Toshiba bids farewell to Tokyo stock exchange after 74 years

Toshiba, one of Japan’s most iconic and influential companies, has ended its long history of being listed on the Tokyo stock exchange, following a series of scandals, losses and takeovers. The company, which was founded in 1875 and became a global leader in electronics, nuclear power and infrastructure, delisted from the Tokyo bourse on Monday, after 74 years of trading. The move marks a dramatic fall from grace for a company that once symbolized Japan’s economic prowess and technological innovation.

Toshiba decided to delist after it agreed to a $20 billion buyout offer from a consortium led by CVC Capital Partners, a private equity firm, in November. The deal, which was approved by Toshiba’s shareholders earlier this month, was seen as a way to end the turmoil and uncertainty that had plagued the company for years.

Toshiba bids farewell to Tokyo stock exchange after 74 years
Toshiba bids farewell to Tokyo stock exchange after 74 years

Toshiba had faced a series of challenges, including an accounting scandal in 2015 that revealed it had overstated its profits by $1.3 billion over seven years, a massive write-down of its US nuclear unit Westinghouse in 2017 that pushed it to the brink of bankruptcy, and a failed attempt to sell its memory chip business to a group led by Bain Capital in 2018.

The company also faced pressure from activist shareholders, who demanded more transparency, accountability and governance reforms. In March, Toshiba’s board ousted its chief executive, Nobuaki Kurumatani, amid allegations that he had colluded with CVC to engineer a management buyout. In June, an independent investigation found that Toshiba had colluded with the Japanese government to undermine the interests of its shareholders at a crucial meeting in 2020.

What are the implications of Toshiba’s delisting?

Toshiba’s delisting has raised concerns about the future of the company and its employees, as well as the impact on Japan’s economy and innovation.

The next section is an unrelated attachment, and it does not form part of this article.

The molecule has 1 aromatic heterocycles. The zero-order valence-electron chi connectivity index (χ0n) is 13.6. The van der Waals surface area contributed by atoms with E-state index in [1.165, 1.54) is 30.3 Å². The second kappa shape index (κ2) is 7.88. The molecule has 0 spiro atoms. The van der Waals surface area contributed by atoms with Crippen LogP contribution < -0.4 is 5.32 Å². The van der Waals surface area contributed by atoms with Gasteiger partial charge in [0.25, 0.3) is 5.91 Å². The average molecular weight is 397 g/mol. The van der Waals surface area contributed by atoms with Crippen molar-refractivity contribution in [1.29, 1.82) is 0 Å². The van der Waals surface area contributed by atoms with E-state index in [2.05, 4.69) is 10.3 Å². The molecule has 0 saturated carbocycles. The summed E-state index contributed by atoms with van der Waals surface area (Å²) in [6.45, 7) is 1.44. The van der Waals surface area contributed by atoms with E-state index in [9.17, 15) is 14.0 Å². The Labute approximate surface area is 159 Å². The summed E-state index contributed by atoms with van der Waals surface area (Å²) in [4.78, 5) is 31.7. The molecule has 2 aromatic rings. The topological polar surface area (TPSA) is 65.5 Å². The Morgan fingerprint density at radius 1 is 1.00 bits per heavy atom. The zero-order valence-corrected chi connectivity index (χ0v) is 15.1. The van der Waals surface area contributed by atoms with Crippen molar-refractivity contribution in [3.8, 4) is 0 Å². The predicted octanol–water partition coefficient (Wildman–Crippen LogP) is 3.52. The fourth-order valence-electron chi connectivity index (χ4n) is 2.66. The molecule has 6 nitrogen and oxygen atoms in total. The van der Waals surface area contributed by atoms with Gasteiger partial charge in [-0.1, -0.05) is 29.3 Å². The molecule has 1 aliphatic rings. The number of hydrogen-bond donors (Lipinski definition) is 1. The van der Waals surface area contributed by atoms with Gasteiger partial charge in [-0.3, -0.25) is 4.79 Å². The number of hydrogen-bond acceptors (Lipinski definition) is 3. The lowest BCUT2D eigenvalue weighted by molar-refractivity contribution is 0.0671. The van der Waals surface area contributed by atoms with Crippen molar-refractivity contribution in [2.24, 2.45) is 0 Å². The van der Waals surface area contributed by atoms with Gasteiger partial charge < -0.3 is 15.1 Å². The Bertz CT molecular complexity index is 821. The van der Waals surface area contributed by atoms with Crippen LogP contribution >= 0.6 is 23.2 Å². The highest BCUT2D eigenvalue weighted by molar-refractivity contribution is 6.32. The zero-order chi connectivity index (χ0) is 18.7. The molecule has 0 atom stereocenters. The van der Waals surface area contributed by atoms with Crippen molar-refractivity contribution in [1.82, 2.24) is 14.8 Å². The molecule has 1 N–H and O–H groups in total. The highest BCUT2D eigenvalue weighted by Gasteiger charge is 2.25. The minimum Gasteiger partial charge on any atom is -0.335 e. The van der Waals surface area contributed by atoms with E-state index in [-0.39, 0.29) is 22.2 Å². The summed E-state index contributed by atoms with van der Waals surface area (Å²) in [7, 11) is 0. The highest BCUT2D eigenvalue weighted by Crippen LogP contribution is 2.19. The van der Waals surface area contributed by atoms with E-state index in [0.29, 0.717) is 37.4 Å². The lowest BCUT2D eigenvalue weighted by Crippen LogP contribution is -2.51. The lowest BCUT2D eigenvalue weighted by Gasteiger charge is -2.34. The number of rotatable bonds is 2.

Some analysts have warned that Toshiba could lose its competitive edge and its ability to invest in research and development, as it becomes more dependent on its private equity owners, who may seek to cut costs, sell assets and extract dividends. Toshiba employs about 125,000 people worldwide, and has operations in various sectors, including energy, infrastructure, industrial systems, healthcare and semiconductors.

Others have argued that Toshiba’s delisting could be an opportunity for the company to reinvent itself and focus on its core businesses, without the pressure and scrutiny of the public market. Toshiba has said that it plans to use the proceeds from the deal to strengthen its balance sheet, enhance its growth strategy and improve its corporate culture.

Toshiba’s delisting also reflects the broader challenges facing Japan’s corporate sector, which has struggled to adapt to the changing global environment and compete with rivals from China, South Korea and the US. Toshiba was once a pioneer in fields such as laptops, flash memory and nuclear power, but it failed to keep up with the pace of innovation and the shift to digital and renewable technologies.

Toshiba’s delisting also highlights the growing influence of foreign investors and private equity firms in Japan, which have increased their presence and activism in recent years, seeking to unlock value and improve governance in the country’s underperforming companies. While some welcome this trend as a catalyst for change and reform, others fear that it could undermine Japan’s long-term interests and social values.

How has the market reacted to Toshiba’s delisting?

Toshiba’s delisting has been met with mixed reactions from the market and the public. Some investors have welcomed the deal, as it offered a premium of about 40% to Toshiba’s share price before the offer was announced. Others have criticized the deal, as it undervalued Toshiba’s assets and potential, and deprived them of the opportunity to benefit from the company’s recovery and growth.

Toshiba’s share price rose by 18% on its last day of trading on Monday, closing at 4,895 yen ($43.6). The company’s market value stood at about $18 billion, down from its peak of $36 billion in 2007. Toshiba’s delisting also reduced the number of companies in the Nikkei 225 index, Japan’s benchmark stock index, from 225 to 224.

Toshiba’s delisting has also sparked nostalgia and sadness among many Japanese people, who have grown up with the company’s products and services, and who regard it as a national icon and a source of pride. Toshiba’s name, which means “eastern electric” in Japanese, is a reminder of the company’s origins and its role in Japan’s post-war reconstruction and industrialization. Toshiba’s slogan, “Leading Innovation”, is a testament to the company’s legacy and ambition.

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